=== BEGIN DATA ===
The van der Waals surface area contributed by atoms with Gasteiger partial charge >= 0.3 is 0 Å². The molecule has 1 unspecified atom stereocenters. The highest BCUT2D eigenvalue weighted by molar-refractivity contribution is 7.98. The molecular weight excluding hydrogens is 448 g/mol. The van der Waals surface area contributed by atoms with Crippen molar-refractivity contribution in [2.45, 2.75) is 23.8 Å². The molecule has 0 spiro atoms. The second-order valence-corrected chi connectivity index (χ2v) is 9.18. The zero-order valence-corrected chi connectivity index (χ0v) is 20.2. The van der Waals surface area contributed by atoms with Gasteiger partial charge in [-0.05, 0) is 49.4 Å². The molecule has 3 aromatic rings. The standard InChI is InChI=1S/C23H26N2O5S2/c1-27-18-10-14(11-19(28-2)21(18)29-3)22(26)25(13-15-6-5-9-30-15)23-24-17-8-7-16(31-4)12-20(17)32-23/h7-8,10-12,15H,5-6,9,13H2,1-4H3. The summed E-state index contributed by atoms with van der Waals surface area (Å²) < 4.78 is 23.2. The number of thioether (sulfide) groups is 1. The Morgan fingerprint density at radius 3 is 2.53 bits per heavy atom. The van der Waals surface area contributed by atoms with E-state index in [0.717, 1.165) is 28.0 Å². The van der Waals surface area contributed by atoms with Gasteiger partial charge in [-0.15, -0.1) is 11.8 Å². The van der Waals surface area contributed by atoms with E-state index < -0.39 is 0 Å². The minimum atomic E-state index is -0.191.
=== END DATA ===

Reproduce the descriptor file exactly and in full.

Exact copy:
The van der Waals surface area contributed by atoms with Gasteiger partial charge >= 0.3 is 0 Å². The molecule has 1 unspecified atom stereocenters. The highest BCUT2D eigenvalue weighted by molar-refractivity contribution is 7.98. The molecular weight excluding hydrogens is 448 g/mol. The van der Waals surface area contributed by atoms with Crippen molar-refractivity contribution in [2.45, 2.75) is 23.8 Å². The molecule has 0 spiro atoms. The second-order valence-corrected chi connectivity index (χ2v) is 9.18. The zero-order valence-corrected chi connectivity index (χ0v) is 20.2. The van der Waals surface area contributed by atoms with Gasteiger partial charge in [-0.05, 0) is 49.4 Å². The molecule has 3 aromatic rings. The standard InChI is InChI=1S/C23H26N2O5S2/c1-27-18-10-14(11-19(28-2)21(18)29-3)22(26)25(13-15-6-5-9-30-15)23-24-17-8-7-16(31-4)12-20(17)32-23/h7-8,10-12,15H,5-6,9,13H2,1-4H3. The summed E-state index contributed by atoms with van der Waals surface area (Å²) < 4.78 is 23.2. The number of thioether (sulfide) groups is 1. The Morgan fingerprint density at radius 3 is 2.53 bits per heavy atom. The van der Waals surface area contributed by atoms with E-state index in [0.717, 1.165) is 28.0 Å². The van der Waals surface area contributed by atoms with Gasteiger partial charge in [-0.15, -0.1) is 11.8 Å². The van der Waals surface area contributed by atoms with E-state index < -0.39 is 0 Å². The minimum atomic E-state index is -0.191.